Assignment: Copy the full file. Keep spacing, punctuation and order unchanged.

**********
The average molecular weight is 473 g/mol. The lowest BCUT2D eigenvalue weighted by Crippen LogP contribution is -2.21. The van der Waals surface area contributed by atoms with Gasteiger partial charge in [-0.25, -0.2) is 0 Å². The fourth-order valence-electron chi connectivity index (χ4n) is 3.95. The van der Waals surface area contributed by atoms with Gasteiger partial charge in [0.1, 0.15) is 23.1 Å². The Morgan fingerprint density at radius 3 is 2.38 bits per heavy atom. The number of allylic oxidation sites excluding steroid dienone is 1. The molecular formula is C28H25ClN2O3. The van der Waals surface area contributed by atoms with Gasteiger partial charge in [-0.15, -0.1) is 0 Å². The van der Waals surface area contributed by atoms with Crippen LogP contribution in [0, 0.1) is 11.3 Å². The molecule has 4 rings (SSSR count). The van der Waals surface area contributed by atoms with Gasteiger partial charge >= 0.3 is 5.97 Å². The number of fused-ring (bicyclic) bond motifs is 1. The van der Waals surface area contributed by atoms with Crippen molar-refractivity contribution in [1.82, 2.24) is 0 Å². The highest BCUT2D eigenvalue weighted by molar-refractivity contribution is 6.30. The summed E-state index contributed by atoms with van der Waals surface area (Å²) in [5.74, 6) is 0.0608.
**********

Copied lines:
The average molecular weight is 473 g/mol. The lowest BCUT2D eigenvalue weighted by Crippen LogP contribution is -2.21. The van der Waals surface area contributed by atoms with Gasteiger partial charge in [-0.25, -0.2) is 0 Å². The fourth-order valence-electron chi connectivity index (χ4n) is 3.95. The van der Waals surface area contributed by atoms with Gasteiger partial charge in [0.1, 0.15) is 23.1 Å². The Morgan fingerprint density at radius 3 is 2.38 bits per heavy atom. The number of allylic oxidation sites excluding steroid dienone is 1. The molecular formula is C28H25ClN2O3. The van der Waals surface area contributed by atoms with Gasteiger partial charge in [-0.15, -0.1) is 0 Å². The van der Waals surface area contributed by atoms with Crippen LogP contribution in [0, 0.1) is 11.3 Å². The molecule has 4 rings (SSSR count). The van der Waals surface area contributed by atoms with Gasteiger partial charge >= 0.3 is 5.97 Å². The number of fused-ring (bicyclic) bond motifs is 1. The van der Waals surface area contributed by atoms with Crippen molar-refractivity contribution in [1.82, 2.24) is 0 Å². The highest BCUT2D eigenvalue weighted by molar-refractivity contribution is 6.30. The summed E-state index contributed by atoms with van der Waals surface area (Å²) in [5.74, 6) is 0.0608.